does not stop carrying it all: she can’t.

In a deft move, Kendrick ends the book with a second portrait of her son, older now, out in the world. In “Leave Nothing but Footprints,” Kendrick writes, “This is how we step out of ourselves – into chicory, through ivy, we sweat / with breaths that blend in birdsong and rise.” This poem moves in an opposite direction than the first poem. Instead of directing its gaze inward (her three year old son seeking to wall himself back into the womb), this poem focuses outward, into the world. Its satisfying and tender tone acts as an argument in favor of vividly lived experience, as if to say that by facing the world without “walls to shield us,” we can “step into patches of light.”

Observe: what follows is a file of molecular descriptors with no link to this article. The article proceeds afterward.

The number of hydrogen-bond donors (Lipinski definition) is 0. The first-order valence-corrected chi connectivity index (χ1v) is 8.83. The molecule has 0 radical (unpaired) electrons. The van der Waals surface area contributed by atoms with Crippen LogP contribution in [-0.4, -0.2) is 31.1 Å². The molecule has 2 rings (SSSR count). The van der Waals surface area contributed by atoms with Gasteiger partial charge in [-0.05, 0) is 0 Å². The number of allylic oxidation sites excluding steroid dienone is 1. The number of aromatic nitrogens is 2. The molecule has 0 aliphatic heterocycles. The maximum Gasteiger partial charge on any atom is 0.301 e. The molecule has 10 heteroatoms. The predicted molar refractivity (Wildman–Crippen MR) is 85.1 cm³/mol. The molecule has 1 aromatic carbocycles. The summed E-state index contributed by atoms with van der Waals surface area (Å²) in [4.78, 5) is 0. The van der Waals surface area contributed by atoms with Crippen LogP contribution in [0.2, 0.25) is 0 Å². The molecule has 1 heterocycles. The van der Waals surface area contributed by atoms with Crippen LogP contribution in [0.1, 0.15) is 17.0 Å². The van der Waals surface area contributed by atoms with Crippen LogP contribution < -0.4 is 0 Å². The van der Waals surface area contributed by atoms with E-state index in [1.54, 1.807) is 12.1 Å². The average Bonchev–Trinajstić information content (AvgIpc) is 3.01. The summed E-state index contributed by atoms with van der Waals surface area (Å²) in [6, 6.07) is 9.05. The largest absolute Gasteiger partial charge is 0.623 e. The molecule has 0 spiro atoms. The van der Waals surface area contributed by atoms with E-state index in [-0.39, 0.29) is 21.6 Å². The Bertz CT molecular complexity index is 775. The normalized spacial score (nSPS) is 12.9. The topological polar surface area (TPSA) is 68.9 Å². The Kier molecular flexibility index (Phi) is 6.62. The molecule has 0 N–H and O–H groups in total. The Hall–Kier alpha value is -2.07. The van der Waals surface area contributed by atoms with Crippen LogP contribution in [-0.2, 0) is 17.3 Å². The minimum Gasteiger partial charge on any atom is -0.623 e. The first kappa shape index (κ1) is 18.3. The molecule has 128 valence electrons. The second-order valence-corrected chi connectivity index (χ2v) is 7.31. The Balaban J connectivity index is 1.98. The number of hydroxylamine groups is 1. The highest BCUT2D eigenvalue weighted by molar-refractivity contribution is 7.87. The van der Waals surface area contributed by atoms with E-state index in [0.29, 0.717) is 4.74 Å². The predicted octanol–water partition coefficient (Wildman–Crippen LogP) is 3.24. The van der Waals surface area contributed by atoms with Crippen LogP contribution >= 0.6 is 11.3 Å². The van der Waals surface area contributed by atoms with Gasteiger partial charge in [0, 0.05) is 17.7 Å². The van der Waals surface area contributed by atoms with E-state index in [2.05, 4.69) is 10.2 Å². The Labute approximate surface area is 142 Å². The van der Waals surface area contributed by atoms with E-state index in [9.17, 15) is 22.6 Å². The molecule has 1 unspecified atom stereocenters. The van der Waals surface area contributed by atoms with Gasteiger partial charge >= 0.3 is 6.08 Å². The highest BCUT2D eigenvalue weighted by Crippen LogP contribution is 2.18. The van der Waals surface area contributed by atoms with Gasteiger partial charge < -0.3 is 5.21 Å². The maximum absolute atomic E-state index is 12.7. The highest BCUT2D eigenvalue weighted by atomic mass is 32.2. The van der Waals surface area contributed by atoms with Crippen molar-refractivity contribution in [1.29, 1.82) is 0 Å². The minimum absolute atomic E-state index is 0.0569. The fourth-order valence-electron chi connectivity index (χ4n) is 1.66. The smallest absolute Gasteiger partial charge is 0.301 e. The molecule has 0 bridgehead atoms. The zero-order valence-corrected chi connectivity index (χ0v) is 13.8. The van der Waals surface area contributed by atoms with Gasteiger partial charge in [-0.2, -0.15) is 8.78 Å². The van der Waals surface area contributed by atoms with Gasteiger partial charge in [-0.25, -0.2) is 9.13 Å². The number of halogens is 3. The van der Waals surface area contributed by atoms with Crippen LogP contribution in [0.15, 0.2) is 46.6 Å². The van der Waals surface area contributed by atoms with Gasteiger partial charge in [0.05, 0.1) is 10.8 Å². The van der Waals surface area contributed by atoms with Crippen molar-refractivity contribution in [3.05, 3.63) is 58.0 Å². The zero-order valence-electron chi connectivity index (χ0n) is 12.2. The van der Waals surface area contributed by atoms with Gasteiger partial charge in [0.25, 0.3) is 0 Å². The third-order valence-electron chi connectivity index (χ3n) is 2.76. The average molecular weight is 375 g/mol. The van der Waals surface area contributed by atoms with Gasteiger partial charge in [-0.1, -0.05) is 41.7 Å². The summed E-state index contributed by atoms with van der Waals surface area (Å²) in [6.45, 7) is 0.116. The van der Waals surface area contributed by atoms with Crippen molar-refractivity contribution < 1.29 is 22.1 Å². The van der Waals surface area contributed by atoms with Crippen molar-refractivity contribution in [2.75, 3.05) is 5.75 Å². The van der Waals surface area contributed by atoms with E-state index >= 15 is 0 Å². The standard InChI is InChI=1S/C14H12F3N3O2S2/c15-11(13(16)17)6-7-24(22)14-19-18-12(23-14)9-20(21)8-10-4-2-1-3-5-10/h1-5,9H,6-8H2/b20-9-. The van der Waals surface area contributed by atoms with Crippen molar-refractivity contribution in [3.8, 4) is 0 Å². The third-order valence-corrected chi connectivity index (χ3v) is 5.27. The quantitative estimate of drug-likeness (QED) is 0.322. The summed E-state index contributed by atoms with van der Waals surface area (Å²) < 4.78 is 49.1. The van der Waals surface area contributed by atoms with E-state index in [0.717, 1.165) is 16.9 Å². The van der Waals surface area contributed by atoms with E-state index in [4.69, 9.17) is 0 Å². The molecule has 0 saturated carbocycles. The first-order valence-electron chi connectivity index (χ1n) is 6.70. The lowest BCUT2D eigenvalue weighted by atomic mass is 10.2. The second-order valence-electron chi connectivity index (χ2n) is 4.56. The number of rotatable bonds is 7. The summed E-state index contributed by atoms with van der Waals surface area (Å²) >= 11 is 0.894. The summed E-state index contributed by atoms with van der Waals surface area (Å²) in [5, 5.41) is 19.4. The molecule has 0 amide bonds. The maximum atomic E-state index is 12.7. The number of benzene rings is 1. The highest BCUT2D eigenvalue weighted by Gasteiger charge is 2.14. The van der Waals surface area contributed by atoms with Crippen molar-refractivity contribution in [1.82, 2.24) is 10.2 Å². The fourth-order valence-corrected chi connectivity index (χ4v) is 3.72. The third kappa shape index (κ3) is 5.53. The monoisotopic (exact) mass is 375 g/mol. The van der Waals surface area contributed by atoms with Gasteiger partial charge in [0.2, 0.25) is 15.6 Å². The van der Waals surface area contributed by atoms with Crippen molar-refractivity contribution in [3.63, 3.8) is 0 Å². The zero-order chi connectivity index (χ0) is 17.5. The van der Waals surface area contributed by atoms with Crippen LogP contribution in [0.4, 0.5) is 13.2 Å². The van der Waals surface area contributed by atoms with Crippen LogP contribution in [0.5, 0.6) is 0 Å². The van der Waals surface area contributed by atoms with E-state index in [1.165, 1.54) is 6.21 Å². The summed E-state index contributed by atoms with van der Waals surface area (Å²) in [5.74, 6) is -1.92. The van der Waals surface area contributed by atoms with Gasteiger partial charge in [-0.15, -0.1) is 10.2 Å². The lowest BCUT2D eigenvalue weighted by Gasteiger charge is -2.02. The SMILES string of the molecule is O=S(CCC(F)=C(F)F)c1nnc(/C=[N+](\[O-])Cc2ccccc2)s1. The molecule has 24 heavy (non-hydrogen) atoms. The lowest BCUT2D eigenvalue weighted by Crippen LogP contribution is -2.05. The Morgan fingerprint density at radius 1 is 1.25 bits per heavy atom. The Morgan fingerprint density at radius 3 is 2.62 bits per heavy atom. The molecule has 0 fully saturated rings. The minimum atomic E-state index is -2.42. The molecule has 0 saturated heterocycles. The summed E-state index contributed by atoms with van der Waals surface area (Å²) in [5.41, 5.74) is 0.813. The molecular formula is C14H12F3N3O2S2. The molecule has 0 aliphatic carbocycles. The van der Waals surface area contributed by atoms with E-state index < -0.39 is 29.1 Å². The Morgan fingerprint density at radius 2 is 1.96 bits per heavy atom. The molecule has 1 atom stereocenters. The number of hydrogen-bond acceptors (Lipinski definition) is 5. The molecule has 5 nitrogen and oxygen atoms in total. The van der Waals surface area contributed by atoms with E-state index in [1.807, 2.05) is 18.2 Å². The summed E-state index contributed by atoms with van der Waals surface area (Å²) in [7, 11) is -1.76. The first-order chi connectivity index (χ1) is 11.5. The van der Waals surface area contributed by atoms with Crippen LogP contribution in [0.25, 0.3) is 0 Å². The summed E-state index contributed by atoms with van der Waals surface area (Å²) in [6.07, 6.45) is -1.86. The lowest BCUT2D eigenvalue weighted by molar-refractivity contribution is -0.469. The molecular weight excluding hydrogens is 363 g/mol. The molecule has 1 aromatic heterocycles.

In a review of Places We Feel Warm, poet Pauletta Hansel calls the book a “ferocious debut.” Author Natalie Sypolt asks, “What more can we expect of a poet than to pull back the curtain, lay bare a collective heart?” Ohio Poet Laureate and former Athens Poet Laureate Kari Gunter-Seymour tells us, Kendrick “sneaks up from behind, barefoot, taps us on the shoulder, lures her deepest places.” I suggest you purchase this book, to find out for yourself where this book can take you.

The Athens County Public Library System will host a virtual reading with Kendrick at 7 p.m. October 7. Register at